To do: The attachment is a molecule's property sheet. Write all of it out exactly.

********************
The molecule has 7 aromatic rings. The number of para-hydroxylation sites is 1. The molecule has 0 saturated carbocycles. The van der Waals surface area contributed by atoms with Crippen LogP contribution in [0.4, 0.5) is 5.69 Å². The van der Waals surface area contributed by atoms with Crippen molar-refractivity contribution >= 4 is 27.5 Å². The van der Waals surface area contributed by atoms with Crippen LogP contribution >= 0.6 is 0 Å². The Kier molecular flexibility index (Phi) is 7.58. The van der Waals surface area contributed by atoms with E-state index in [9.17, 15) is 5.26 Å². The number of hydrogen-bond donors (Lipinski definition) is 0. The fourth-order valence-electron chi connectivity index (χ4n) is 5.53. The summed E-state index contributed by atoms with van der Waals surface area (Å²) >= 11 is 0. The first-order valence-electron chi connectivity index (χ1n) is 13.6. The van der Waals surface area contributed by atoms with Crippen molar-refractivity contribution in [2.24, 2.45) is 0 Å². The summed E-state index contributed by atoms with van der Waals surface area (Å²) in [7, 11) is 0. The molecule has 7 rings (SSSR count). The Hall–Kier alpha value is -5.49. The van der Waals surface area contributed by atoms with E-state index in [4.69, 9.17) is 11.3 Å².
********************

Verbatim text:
The molecule has 7 aromatic rings. The number of para-hydroxylation sites is 1. The molecule has 0 saturated carbocycles. The van der Waals surface area contributed by atoms with Crippen LogP contribution in [0.4, 0.5) is 5.69 Å². The van der Waals surface area contributed by atoms with Crippen molar-refractivity contribution >= 4 is 27.5 Å². The van der Waals surface area contributed by atoms with Crippen LogP contribution >= 0.6 is 0 Å². The Kier molecular flexibility index (Phi) is 7.58. The van der Waals surface area contributed by atoms with E-state index in [9.17, 15) is 5.26 Å². The number of hydrogen-bond donors (Lipinski definition) is 0. The fourth-order valence-electron chi connectivity index (χ4n) is 5.53. The summed E-state index contributed by atoms with van der Waals surface area (Å²) >= 11 is 0. The first-order valence-electron chi connectivity index (χ1n) is 13.6. The van der Waals surface area contributed by atoms with Crippen molar-refractivity contribution in [2.24, 2.45) is 0 Å². The summed E-state index contributed by atoms with van der Waals surface area (Å²) in [7, 11) is 0. The molecule has 7 rings (SSSR count). The Hall–Kier alpha value is -5.49. The van der Waals surface area contributed by atoms with E-state index in [4.69, 9.17) is 11.3 Å².